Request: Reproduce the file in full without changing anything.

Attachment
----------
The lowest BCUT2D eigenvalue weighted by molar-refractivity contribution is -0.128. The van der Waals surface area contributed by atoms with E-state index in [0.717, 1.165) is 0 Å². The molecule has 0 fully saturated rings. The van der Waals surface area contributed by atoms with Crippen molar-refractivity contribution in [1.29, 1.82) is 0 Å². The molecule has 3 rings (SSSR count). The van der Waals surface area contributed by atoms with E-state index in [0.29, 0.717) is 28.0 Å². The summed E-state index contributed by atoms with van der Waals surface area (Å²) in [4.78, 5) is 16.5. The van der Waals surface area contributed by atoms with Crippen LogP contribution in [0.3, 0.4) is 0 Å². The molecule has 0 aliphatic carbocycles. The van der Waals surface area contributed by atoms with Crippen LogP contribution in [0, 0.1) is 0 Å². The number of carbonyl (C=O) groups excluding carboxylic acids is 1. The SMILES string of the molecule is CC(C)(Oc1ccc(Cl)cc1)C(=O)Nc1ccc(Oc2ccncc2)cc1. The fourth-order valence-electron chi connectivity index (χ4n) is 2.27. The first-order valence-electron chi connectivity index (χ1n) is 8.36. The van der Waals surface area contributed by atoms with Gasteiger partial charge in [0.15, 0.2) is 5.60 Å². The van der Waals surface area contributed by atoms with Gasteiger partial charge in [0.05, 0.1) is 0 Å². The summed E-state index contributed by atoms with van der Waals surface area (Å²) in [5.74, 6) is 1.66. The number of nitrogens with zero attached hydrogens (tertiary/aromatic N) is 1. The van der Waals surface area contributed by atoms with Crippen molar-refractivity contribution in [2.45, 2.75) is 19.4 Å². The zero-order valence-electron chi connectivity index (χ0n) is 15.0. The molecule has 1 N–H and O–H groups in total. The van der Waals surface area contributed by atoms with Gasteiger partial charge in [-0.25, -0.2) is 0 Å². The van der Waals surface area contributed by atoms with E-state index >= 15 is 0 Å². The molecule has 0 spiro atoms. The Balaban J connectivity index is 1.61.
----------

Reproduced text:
The lowest BCUT2D eigenvalue weighted by molar-refractivity contribution is -0.128. The van der Waals surface area contributed by atoms with E-state index in [0.717, 1.165) is 0 Å². The molecule has 0 fully saturated rings. The van der Waals surface area contributed by atoms with Crippen molar-refractivity contribution in [1.29, 1.82) is 0 Å². The molecule has 3 rings (SSSR count). The van der Waals surface area contributed by atoms with E-state index in [0.29, 0.717) is 28.0 Å². The summed E-state index contributed by atoms with van der Waals surface area (Å²) in [4.78, 5) is 16.5. The van der Waals surface area contributed by atoms with Crippen LogP contribution in [0.3, 0.4) is 0 Å². The molecule has 0 aliphatic carbocycles. The van der Waals surface area contributed by atoms with Crippen LogP contribution in [0, 0.1) is 0 Å². The number of carbonyl (C=O) groups excluding carboxylic acids is 1. The SMILES string of the molecule is CC(C)(Oc1ccc(Cl)cc1)C(=O)Nc1ccc(Oc2ccncc2)cc1. The fourth-order valence-electron chi connectivity index (χ4n) is 2.27. The first-order valence-electron chi connectivity index (χ1n) is 8.36. The van der Waals surface area contributed by atoms with Gasteiger partial charge in [0.15, 0.2) is 5.60 Å². The van der Waals surface area contributed by atoms with Gasteiger partial charge in [0.05, 0.1) is 0 Å². The summed E-state index contributed by atoms with van der Waals surface area (Å²) in [5.74, 6) is 1.66. The number of nitrogens with zero attached hydrogens (tertiary/aromatic N) is 1. The van der Waals surface area contributed by atoms with Crippen molar-refractivity contribution in [2.45, 2.75) is 19.4 Å². The zero-order valence-electron chi connectivity index (χ0n) is 15.0. The molecule has 1 N–H and O–H groups in total. The van der Waals surface area contributed by atoms with Gasteiger partial charge in [-0.25, -0.2) is 0 Å². The van der Waals surface area contributed by atoms with E-state index >= 15 is 0 Å². The molecule has 0 spiro atoms. The Balaban J connectivity index is 1.61.